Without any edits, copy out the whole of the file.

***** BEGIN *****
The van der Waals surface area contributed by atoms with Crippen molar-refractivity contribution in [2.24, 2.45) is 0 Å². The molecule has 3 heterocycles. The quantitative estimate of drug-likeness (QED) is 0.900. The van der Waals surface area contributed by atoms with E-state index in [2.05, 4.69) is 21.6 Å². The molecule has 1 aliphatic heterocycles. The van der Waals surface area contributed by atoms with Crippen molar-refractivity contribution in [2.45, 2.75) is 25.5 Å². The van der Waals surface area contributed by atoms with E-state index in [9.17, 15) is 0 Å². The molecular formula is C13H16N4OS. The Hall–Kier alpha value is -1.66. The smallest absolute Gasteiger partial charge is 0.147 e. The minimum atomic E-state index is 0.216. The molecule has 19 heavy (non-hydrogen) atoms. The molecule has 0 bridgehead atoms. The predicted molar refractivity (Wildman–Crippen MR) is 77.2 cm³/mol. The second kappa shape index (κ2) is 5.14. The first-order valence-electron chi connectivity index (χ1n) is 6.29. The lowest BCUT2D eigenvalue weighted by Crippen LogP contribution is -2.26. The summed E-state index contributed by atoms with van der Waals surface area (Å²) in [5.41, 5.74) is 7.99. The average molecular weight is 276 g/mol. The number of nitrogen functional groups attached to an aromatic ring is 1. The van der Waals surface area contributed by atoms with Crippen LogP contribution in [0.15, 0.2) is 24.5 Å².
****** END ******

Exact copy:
The van der Waals surface area contributed by atoms with Crippen molar-refractivity contribution in [2.24, 2.45) is 0 Å². The molecule has 3 heterocycles. The quantitative estimate of drug-likeness (QED) is 0.900. The van der Waals surface area contributed by atoms with E-state index in [2.05, 4.69) is 21.6 Å². The molecule has 1 aliphatic heterocycles. The van der Waals surface area contributed by atoms with Crippen molar-refractivity contribution in [2.45, 2.75) is 25.5 Å². The van der Waals surface area contributed by atoms with E-state index in [9.17, 15) is 0 Å². The molecular formula is C13H16N4OS. The Hall–Kier alpha value is -1.66. The smallest absolute Gasteiger partial charge is 0.147 e. The minimum atomic E-state index is 0.216. The molecule has 19 heavy (non-hydrogen) atoms. The molecule has 0 bridgehead atoms. The predicted molar refractivity (Wildman–Crippen MR) is 77.2 cm³/mol. The second kappa shape index (κ2) is 5.14. The first-order valence-electron chi connectivity index (χ1n) is 6.29. The lowest BCUT2D eigenvalue weighted by Crippen LogP contribution is -2.26. The summed E-state index contributed by atoms with van der Waals surface area (Å²) in [5.41, 5.74) is 7.99. The average molecular weight is 276 g/mol. The number of nitrogen functional groups attached to an aromatic ring is 1. The van der Waals surface area contributed by atoms with Crippen LogP contribution in [0.15, 0.2) is 24.5 Å².